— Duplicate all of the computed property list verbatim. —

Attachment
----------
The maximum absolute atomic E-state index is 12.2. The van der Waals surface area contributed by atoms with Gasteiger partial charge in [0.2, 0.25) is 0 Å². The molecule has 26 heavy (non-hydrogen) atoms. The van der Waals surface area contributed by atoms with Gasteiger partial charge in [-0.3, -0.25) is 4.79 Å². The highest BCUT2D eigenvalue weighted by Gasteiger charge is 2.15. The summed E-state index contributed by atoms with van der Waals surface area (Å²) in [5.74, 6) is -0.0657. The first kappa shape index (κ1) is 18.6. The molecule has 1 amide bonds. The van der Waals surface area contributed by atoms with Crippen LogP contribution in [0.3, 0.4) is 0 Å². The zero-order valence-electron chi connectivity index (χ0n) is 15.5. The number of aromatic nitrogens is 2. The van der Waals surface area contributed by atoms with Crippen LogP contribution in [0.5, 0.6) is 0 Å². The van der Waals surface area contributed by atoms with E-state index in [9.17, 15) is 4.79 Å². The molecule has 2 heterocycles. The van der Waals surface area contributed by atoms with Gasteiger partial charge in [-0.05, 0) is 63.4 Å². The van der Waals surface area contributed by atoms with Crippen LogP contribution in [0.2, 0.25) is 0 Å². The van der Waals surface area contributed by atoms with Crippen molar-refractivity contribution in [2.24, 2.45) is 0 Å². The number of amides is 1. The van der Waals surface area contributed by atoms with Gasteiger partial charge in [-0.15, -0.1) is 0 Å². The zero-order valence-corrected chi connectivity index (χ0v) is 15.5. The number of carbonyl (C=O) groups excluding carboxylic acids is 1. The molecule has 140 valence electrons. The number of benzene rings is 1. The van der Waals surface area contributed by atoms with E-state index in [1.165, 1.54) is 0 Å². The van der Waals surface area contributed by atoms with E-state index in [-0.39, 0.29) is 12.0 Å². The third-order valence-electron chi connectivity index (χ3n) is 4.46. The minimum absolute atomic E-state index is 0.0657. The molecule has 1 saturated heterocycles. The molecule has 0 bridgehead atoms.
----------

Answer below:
The maximum absolute atomic E-state index is 12.2. The van der Waals surface area contributed by atoms with Gasteiger partial charge in [0.2, 0.25) is 0 Å². The molecule has 26 heavy (non-hydrogen) atoms. The van der Waals surface area contributed by atoms with Gasteiger partial charge in [-0.3, -0.25) is 4.79 Å². The highest BCUT2D eigenvalue weighted by Gasteiger charge is 2.15. The summed E-state index contributed by atoms with van der Waals surface area (Å²) in [5.74, 6) is -0.0657. The first kappa shape index (κ1) is 18.6. The molecule has 1 amide bonds. The van der Waals surface area contributed by atoms with Crippen LogP contribution in [0.3, 0.4) is 0 Å². The zero-order valence-electron chi connectivity index (χ0n) is 15.5. The number of aromatic nitrogens is 2. The van der Waals surface area contributed by atoms with Crippen LogP contribution in [0.5, 0.6) is 0 Å². The van der Waals surface area contributed by atoms with E-state index in [9.17, 15) is 4.79 Å². The molecule has 2 heterocycles. The van der Waals surface area contributed by atoms with Gasteiger partial charge in [-0.05, 0) is 63.4 Å². The van der Waals surface area contributed by atoms with Crippen LogP contribution in [0.2, 0.25) is 0 Å². The van der Waals surface area contributed by atoms with Crippen molar-refractivity contribution in [2.24, 2.45) is 0 Å². The number of amides is 1. The van der Waals surface area contributed by atoms with Gasteiger partial charge in [-0.15, -0.1) is 0 Å². The zero-order valence-corrected chi connectivity index (χ0v) is 15.5. The number of carbonyl (C=O) groups excluding carboxylic acids is 1. The molecule has 140 valence electrons. The number of benzene rings is 1. The van der Waals surface area contributed by atoms with E-state index in [1.165, 1.54) is 0 Å². The van der Waals surface area contributed by atoms with E-state index in [-0.39, 0.29) is 12.0 Å². The third-order valence-electron chi connectivity index (χ3n) is 4.46. The minimum absolute atomic E-state index is 0.0657. The molecule has 1 saturated heterocycles. The molecule has 0 bridgehead atoms.